Skip to main content
It looks like you're using Internet Explorer 11 or older. This website works best with modern browsers such as the latest versions of Chrome, Firefox, Safari, and Edge. If you continue with this browser, you may see unexpected results.

Library 101

Abstracts: A Definition

An abstract is a condensed version of a larger piece of writing.  An abstract is concise and clear and includes the major points, purpose, methods and scope of the original work.

Two Types of Abstracts

Descriptive Abstracts

  • tell readers what information the report, article, or paper contains
  • do not provide results, conclusions, or recommendation
  • do not make judgments of the report, article, or paper
  • are usually very short, 100 words or less

Informative Abstracts

  • communicate specific information from the report, article, or paper
  • include the purpose, methods, and scope of the report, article, or paper
  • provide the report, article, or paper's results, conclusions, and recommendations
  • include findings from your analysis, research, and investigations
  • include a brief summary of your conclusion
  • are short - from a paragraph to two pages
  • the majority of abstracts are informative

 

Works cited:

https://leo.stcloudstate.edu/bizwrite/abstracts.html

https://libguides.usc.edu/writingguide/abstract

Elements of an Abstract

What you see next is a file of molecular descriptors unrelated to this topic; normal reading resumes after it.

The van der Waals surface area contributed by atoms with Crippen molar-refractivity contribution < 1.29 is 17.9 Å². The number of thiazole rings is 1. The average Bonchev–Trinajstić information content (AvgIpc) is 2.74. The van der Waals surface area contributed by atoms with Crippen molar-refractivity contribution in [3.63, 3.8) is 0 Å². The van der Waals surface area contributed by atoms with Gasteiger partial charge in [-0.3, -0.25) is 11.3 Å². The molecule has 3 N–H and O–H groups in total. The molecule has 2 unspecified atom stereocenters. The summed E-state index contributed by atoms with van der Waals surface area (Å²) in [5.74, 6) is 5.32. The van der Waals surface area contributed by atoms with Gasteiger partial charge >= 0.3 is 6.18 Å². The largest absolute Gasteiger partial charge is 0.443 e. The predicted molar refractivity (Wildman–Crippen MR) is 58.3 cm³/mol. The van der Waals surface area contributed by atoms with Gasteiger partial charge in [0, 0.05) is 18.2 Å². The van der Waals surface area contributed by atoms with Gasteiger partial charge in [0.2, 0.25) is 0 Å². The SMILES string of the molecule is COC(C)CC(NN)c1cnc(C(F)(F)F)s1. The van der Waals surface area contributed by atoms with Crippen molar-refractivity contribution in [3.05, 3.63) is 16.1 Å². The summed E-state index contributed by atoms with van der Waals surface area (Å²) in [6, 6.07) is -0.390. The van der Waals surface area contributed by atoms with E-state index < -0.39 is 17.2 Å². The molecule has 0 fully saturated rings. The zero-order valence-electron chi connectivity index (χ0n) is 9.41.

All abstracts include:

  • A full citation of the source, preceding the abstract.
  • The most important information first.
  • The same type and style of language found in the original, including technical language.
  • Key words and phrases that quickly identify the content and focus of the work.
  • Clear, concise, and powerful language.

Abstracts may include:

  • The thesis of the work, usually in the first sentence.
  • Background information that places the work in the larger body of literature.
  • The same chronological structure as the original work.

How not to write an abstract:

  • Do not refer extensively to other works.
  • Do not add information not contained in the original work.
  • Do not define terms.

(This list of elements is adapted  from Philip Koopman's, “How to Write an Abstract.”; and the UNC-CH writing abstracts page.)

Words Matter

It is important to be purposeful when writing your abstract. You need to be concise and precise. Use active language that describes your work. Be purposeful when choosing your key words to describe your work. Use terms that easily identify your research and methods.

When do People Write Abstracts?

When do we use abstracts?

  • when submitting articles to journals, especially online journals
  • when applying for research grants
  • when writing a book proposal
  • when completing the Ph.D. dissertation or M.A. thesis
  • when writing a proposal for a conference paper
  • when writing a proposal for a book chapter

From the UNC-CH Writing Abstracts Page https://writingcenter.unc.edu/tips-and-tools/abstracts/.

 

Details About Abstracts

Follow the links above to learn more about writing abstracts.

From the UNC-CH writing center read carefully the following sections:

  • When do people write abstracts?
  • Types of abstracts
  • All abstracts include

From the USC writing center link read carefully the following sections:

  • Types of abstracts
  • Writing Style
  • What the abstract should not contain

Abstracts Quiz